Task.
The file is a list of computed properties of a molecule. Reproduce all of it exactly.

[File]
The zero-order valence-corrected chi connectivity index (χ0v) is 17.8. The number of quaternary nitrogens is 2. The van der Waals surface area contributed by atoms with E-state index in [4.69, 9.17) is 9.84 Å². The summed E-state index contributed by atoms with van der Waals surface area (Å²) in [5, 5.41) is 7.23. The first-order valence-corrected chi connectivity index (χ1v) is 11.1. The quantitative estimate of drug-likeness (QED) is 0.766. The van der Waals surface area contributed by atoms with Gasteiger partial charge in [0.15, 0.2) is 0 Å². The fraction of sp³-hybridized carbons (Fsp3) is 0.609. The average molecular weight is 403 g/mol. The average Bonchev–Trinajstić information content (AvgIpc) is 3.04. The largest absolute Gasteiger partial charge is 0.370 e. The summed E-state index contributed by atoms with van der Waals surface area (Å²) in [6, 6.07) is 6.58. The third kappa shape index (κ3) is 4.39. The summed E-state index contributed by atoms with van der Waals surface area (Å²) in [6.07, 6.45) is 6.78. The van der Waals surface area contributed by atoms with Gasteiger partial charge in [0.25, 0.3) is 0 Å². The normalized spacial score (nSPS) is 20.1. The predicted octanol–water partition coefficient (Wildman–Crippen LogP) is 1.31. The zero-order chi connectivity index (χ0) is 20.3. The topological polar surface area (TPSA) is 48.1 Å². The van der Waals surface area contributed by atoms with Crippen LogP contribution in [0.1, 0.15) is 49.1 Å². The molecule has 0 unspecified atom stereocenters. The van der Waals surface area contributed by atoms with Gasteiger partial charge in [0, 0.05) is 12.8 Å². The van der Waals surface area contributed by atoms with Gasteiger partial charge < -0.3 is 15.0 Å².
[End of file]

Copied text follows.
The zero-order valence-corrected chi connectivity index (χ0v) is 17.8. The number of quaternary nitrogens is 2. The van der Waals surface area contributed by atoms with E-state index in [4.69, 9.17) is 9.84 Å². The summed E-state index contributed by atoms with van der Waals surface area (Å²) in [5, 5.41) is 7.23. The first-order valence-corrected chi connectivity index (χ1v) is 11.1. The quantitative estimate of drug-likeness (QED) is 0.766. The van der Waals surface area contributed by atoms with Gasteiger partial charge in [0.15, 0.2) is 0 Å². The fraction of sp³-hybridized carbons (Fsp3) is 0.609. The average molecular weight is 403 g/mol. The average Bonchev–Trinajstić information content (AvgIpc) is 3.04. The largest absolute Gasteiger partial charge is 0.370 e. The summed E-state index contributed by atoms with van der Waals surface area (Å²) in [6, 6.07) is 6.58. The third kappa shape index (κ3) is 4.39. The summed E-state index contributed by atoms with van der Waals surface area (Å²) in [6.07, 6.45) is 6.78. The van der Waals surface area contributed by atoms with Gasteiger partial charge in [0.25, 0.3) is 0 Å². The normalized spacial score (nSPS) is 20.1. The predicted octanol–water partition coefficient (Wildman–Crippen LogP) is 1.31. The zero-order chi connectivity index (χ0) is 20.3. The topological polar surface area (TPSA) is 48.1 Å². The van der Waals surface area contributed by atoms with Crippen LogP contribution in [0.1, 0.15) is 49.1 Å². The molecule has 0 unspecified atom stereocenters. The van der Waals surface area contributed by atoms with Gasteiger partial charge in [0, 0.05) is 12.8 Å². The van der Waals surface area contributed by atoms with Gasteiger partial charge < -0.3 is 15.0 Å².